Woods ended the tournament at five over and failed to capitalize on the momentum he gained by winning the Masters last month.
The 43-year-old struggled mightily off the tee Friday, as he hit just three fairways, which resulted in him carding three birdies and six bogeys:
To recap off the tee today:— Tiger Tracker (@GCTigerTracker) May 17, 2019
1 - left
2 - right
3 - par 3
4 - left
5 - left
6 - left
7 - left
8 - par 3
9 - fairway
10 - left
11 - right
12 - right
13 - left
14 - par 3
15 - fairway
16 - left
17 - par 3
18 - fairway
Woods was playing in the same group as Brooks Koepka, who set a record for the lowest 36-hole score in major championship history:
Playing in the same group, Brooks Koepka just beat Tiger Woods by 17 strokes over 36 holes.— Jason Sobel (@JasonSobelTAN) May 17, 2019
According to Justin Ray of 15th Club, Woods missing the cut while holding a major title has been a rare occurrence over the course of his career:
Tiger has one missed cut in a major while holding any major championship title (2006 U.S. Open; was reigning 2005 Open champion). Today would be the second.— Justin Ray (@JustinRayGolf) May 17, 2019
After shooting a two-over 72 Thursday, Woods stumbled out of the gates again in the second round with a bogey on the par-four second.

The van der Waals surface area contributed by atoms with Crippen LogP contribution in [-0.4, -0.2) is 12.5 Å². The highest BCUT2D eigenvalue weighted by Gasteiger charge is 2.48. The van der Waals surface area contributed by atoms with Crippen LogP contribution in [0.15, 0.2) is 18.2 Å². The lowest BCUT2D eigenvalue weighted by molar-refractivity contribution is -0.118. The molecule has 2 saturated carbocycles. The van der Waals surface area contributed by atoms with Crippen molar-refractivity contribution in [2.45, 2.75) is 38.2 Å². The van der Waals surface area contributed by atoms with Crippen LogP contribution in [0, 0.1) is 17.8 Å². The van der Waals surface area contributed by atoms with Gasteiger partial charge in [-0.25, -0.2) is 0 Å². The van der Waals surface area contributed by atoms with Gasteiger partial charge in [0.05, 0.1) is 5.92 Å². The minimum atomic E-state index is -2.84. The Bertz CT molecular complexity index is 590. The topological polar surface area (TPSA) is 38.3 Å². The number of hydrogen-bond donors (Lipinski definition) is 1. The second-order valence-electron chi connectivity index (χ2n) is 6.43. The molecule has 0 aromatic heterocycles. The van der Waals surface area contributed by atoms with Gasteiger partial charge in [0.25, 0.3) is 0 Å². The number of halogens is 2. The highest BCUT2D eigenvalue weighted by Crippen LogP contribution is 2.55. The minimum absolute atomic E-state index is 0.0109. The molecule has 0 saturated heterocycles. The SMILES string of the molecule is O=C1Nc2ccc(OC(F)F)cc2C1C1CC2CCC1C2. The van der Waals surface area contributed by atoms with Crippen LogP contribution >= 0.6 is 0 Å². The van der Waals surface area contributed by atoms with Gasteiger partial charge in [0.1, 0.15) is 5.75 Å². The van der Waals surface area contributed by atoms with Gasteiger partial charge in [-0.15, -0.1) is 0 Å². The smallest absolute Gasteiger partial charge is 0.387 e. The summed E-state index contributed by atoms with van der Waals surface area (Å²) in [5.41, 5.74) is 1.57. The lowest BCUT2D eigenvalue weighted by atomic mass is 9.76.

Woods was in danger of another bogey on the par-four fifth when his approach landed in the bunker, but he managed to make an up-and-down to save par:
That seemed to give the 15-time major champion some confidence, as he sunk a nearly 18-foot putt on the sixth for birdie:
Woods gave that stroke right back on the seventh with another bogey, and he was in danger of making the turn at one over for the day.
Tiger came through with his biggest highlight of the round on the par-four ninth, though, when he knocked down a 38-foot putt for birdie that got the Bethpage crowd into it:
🗣🗣🗣🗣🗣🗣🗣🗣🗣 pic.twitter.com/739KDn0Q6r— PGA Championship (@PGAChampionship) May 17, 2019
Woods was somewhat comfortably inside the cut line at that point and needed only to play the back nine at two over or better to play into the weekend, but things began to unravel on the 10th.
He bogeyed three straight holes through No. 12 before breaking the streak with a birdie on the par-five 13th. Tiger followed that up with another bogey on the 14th, meaning he needed to play the final four holes at one under.
Woods could only muster a par on each of those holes, however, which meant his week at the PGA Championship had come to an end.
Tiger may have erred in not playing a tournament in between the Masters and PGA Championship, but the early exit will afford him a bit more time to decide what he wants to do in preparation for the U.S. Open in June.
Woods' title drought at the PGA Championship has now stretched to 12 years, and he will look to regroup and win the U.S. Open for the first time since 2008.